On Monday June 8, 2015, the Group of 7 or G7 leaders issued a statement at the conclusion of the 41st G7 summit that took place from June 7-8, 2015 which summarized the outcomes of the summit. This statement, along with other commitments, promised that the G7 leaders would attempt to significantly lower carbon emissions in their respective countries with the goal of being carbon free by 2100. For many environmental groups this statement represents a huge commitment to greenhouse gas reductions and sets an example for countries that weren’t present at the meeting but who will be at the United Nations Climate Change talks in Paris this December. When Canada agreed to these reductions it also showed a giant pledge a top energy exporter and a huge carbon producer, however given Canada’s history when it comes to environmental policy this pledge may not be everything that it seems to be.
Under Prime Minister Stephen Harper’s government, Canada’s environmental record has been heavily criticized. In 2011 Canada pulled out of the Kyoto accord, blaming the previous Liberal government for signing and ratifying the agreement, but taking little responsibility for its implementation. This agreement would have seen Canada reduce its CO2 levels below 1990 levels and make financial supports to developing nations to help them do the same. Then Environment Minister Peter Kent said the agreement did not commit China and India, the world’s highest and third highest CO2 emitters respectively, to the same standards as Canada who comes in at the seventh highest emitter. Kent promised that the Copenhagen agreement which was negotiated in 2009 would be a much more effective agreement and Canada would be following those parameters instead.
Canada’s CO2 emissions in 2010 accounted for 1.8% of global emissions down from 2.1% in 2005, however as of December 2014 an Environment Canada emissions report showed that Canada will fall well short of its goal, 1.6% of the total share of emissions by 2020. Harper and current Environment Minister Leona Aglukkaq both reiterated that Canada will make a serious effort to curb its emissions when all the biggest producers make the same commitment. With the agreement between the United States and China made in November 2014 to seriously curb emissions of two of the world’s top CO2 emitters Canada is beginning to look increasingly isolated on the climate change front. Even UN Secretary General Ban-Ki Moon says that Canada should be doing more to fight climate change in its domestic policy.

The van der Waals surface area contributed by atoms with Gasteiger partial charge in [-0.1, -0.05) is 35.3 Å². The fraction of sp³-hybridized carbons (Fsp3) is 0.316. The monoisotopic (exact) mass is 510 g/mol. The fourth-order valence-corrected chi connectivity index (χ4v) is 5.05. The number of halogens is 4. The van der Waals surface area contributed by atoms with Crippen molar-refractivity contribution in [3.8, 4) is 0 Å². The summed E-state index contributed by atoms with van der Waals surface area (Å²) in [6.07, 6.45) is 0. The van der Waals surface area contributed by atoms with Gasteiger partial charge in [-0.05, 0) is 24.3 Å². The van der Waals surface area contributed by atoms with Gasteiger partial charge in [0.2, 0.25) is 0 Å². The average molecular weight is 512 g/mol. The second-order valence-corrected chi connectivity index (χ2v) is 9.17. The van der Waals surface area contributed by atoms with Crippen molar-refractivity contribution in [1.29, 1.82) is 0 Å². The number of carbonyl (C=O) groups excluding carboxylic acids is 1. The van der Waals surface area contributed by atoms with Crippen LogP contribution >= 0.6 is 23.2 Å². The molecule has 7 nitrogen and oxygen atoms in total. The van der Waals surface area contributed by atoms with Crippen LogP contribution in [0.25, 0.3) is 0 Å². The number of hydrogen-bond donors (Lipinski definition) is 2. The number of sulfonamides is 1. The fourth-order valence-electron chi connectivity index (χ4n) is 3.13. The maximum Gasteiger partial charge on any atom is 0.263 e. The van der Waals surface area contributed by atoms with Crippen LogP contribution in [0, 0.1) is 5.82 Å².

This new pledge coming out of the recent G7 summit does show real promise in working. It commits major economies to fighting climate change domestically and working towards creating renewable energy in the developing world. Even China, one of the world’s top emitters, has begun to reduce its emissions which have long been an issue for Canada when it comes to making firm commitments to its own emissions. Yet there are already problems coming from the agreement. Sources close to the negotiations are saying that Canada, along with Japan, fought against the commitments made at the summit. German Chancellor Angela Merkel originally wanted countries to commit to going carbon free by 2050, but Canada fought hard for the watered down 2100. This has earned the agreement criticism for not being strict enough and pushing the problem onto later generations.
The G7 Summit has set a very ambitious goal and is an example for all countries when they meet in Paris in December later this year. This agreement has begun with a lot of promise, however so have many of the other unsuccessful climate change promises. Hopefully Canada stays true to its commitments this time and reduces CO2 emissions before it is too late.